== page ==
Why America Confuses Fantasy for Reality: Celebrity, Hollywood, & Disneyland | Kurt Andersen

Why America Confuses Fantasy for Reality: Celebrity, Hollywood, & Disneyland | Kurt Andersen


All kinds of modern, amazing things were happening
at the beginning of the 20th century, especially in the United States of America, and the movies
and Hollywood were one of those things that we kind of, I think, we have lost track of
what a quantum shift watching movies represented for the experience of life. Sure there had been actors and plays before,
but first of all the glut of entertainment that suddenly existed and the almost phantasmagorical
quality of watching real people moving around that weren’t in front of you but in some
netherworld in film, and they were really in London or India or the Yukon or wherever,
and time was suddenly changed, it went from childhood to adulthood—everything about
the cinema, we have to understand what a huge change that was and how mutable it seemed
to make reality. So you take that—the fact of cinema, TV,
video, everything we now for five generations have taken as the way things are—it gave
us, and especially Americans, obviously French people and English people as well, this idea
that reality was mutable. Then on top of that and with that you have
this celebrity culture where there are, by orders of magnitude, suddenly more celebrities. In the 19th century and earlier there were
famous people, but just a few of them, and now there were hundreds and then eventually
thousands of famous people who were now famous for pretending to be somebody else: actors. That was a strange new condition. And so for a long time, for much of the 20th
century, people looked up to movie stars because they seem to have real potency in this world
where individuals seem more and more part of a mass. Here were the people, because they were famous
and because we watched them and stared at them and dreamed about them, they were like
superheroes or demigods. So by the end of the 20th century or before
the end of the 20th century, who wouldn’t—if you’re an American steeped in this movie
and television culture—want to be famous? Maybe there’s no reason for you to be famous
but, my god, only famous people have real agency in the world. So we got to that point, where fame is its
own end. You also—again, there’s advertising everywhere,
but advertising and the advertising industry were really an American invention, starting
way back in the 1800s when, for instance, the presidential candidate William Henry Harrison
was the first marketed, advertised presidential candidate. He was this rich guy who they wanted to rebrand
as a humble guy who had grown up in a log cabin, so log cabins became his icon, his
branding symbol, and they made real big ones and little ones and liquor and facial creams
in log cabin containers, and they made chants and songs, and he won by a landslide over
a guy who was actually of humble origins. So advertising as part of this fantasy-industrial
complex that is so American and so defining of America has been a big part of what we’re
talking about as well. Disneyland: I love Disneyland, but when it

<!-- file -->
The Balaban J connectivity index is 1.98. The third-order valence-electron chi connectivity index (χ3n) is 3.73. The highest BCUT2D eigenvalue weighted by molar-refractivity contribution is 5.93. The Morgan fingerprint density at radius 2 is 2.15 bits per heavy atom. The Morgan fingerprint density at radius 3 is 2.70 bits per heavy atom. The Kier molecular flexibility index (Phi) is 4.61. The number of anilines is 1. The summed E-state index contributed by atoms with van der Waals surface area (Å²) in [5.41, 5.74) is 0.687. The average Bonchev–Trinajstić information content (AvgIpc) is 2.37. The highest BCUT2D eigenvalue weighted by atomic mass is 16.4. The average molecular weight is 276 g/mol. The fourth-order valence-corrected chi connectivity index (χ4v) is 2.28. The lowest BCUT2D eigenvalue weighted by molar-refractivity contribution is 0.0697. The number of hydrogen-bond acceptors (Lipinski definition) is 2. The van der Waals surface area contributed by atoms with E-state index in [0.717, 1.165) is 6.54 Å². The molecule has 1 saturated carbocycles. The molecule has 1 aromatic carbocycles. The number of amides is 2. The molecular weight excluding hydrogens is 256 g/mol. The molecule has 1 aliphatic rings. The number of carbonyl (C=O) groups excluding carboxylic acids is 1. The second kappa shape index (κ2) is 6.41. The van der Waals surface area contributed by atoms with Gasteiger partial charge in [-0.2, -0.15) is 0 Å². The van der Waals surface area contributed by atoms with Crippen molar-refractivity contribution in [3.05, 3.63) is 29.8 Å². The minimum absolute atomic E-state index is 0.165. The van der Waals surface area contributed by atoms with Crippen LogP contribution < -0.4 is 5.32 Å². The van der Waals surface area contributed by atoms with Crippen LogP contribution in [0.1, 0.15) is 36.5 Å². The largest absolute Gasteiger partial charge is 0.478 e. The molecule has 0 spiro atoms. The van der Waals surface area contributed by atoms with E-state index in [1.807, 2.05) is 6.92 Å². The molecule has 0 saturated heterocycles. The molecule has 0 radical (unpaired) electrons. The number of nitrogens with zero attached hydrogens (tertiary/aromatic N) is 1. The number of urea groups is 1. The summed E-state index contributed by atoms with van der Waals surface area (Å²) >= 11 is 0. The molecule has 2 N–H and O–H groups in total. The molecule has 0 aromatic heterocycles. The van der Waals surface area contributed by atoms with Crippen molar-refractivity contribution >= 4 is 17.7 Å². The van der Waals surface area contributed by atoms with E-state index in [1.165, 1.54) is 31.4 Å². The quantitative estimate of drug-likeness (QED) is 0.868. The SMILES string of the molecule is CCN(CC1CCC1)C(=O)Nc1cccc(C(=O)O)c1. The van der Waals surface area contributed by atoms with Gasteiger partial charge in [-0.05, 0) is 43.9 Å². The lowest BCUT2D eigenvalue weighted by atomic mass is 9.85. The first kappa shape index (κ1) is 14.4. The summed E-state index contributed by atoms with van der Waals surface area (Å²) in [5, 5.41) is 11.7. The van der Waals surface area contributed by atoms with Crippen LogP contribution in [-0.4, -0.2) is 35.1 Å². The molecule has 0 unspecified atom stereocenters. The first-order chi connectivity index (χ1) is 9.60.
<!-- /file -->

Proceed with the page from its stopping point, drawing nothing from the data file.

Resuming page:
was created in the 1950s, not just as a little amusement park to promote Walt Disney’s
animated films but as this other version of reality that was real—it was there, you
could go there and buy things at these old-fashioned shops on Main Street USA with actors, but
they were selling you stuff. What happened in Disneyland, starting in 1955,
did not stay there, and that Main Street USA most of all became a kind of model for how
you build shopping centers, how you build suburbs, how you theme everything from restaurants
to hotels to shops to clubs. So the Hollywood idea and what came before
in pop culture and what came after and, as it expanded to sort of subsume all of American
life, is a big part of how we as Americans have become so iffy about telling what’s
fake from what’s real, what’s true from what’s false.

About the author

Comments

  1. This is an old point from European (contimental) philosophy and even popular culture. We see America as some sort of Disneyland full of people completely detached from reality. Or in postmodern terms, the "hyperreal".

  2. I have no doubt this dude is very intelligent, but I feel like I just watched a five minute video of a man ramble on and on without ever actually saying anything.

  3. Like when Barack Obama sends representatives from the White House to the funerals of criminals who attack police officers and we call the other side "racist"?

  4. What is a quantum shift? He lost a lot of credibility in my eyes when he used that phrase and then made it sound like it was something huge.

  5. This explains how the left believes money grows on trees and they can get everything for free without having to actually do anything and the delusion they live under that the Muslims are our friends and Islam is a religion of peace.

  6. This is why I watch Bojack Horseman.
    Popular culture is shit mostly.
    People are shitty in general so they make shitty people famous.
    Fk mainstream ideas in general.
    Some of them work but that is a line I will draw carefully.

  7. Most people around the world confuse fantasy for reality. Little, and big, lies are taught and reinforced throughout adolescence, and most hold these lies as unquestioned truth for life. Govt is exceedingly successful at this, through public schooling and media propaganda.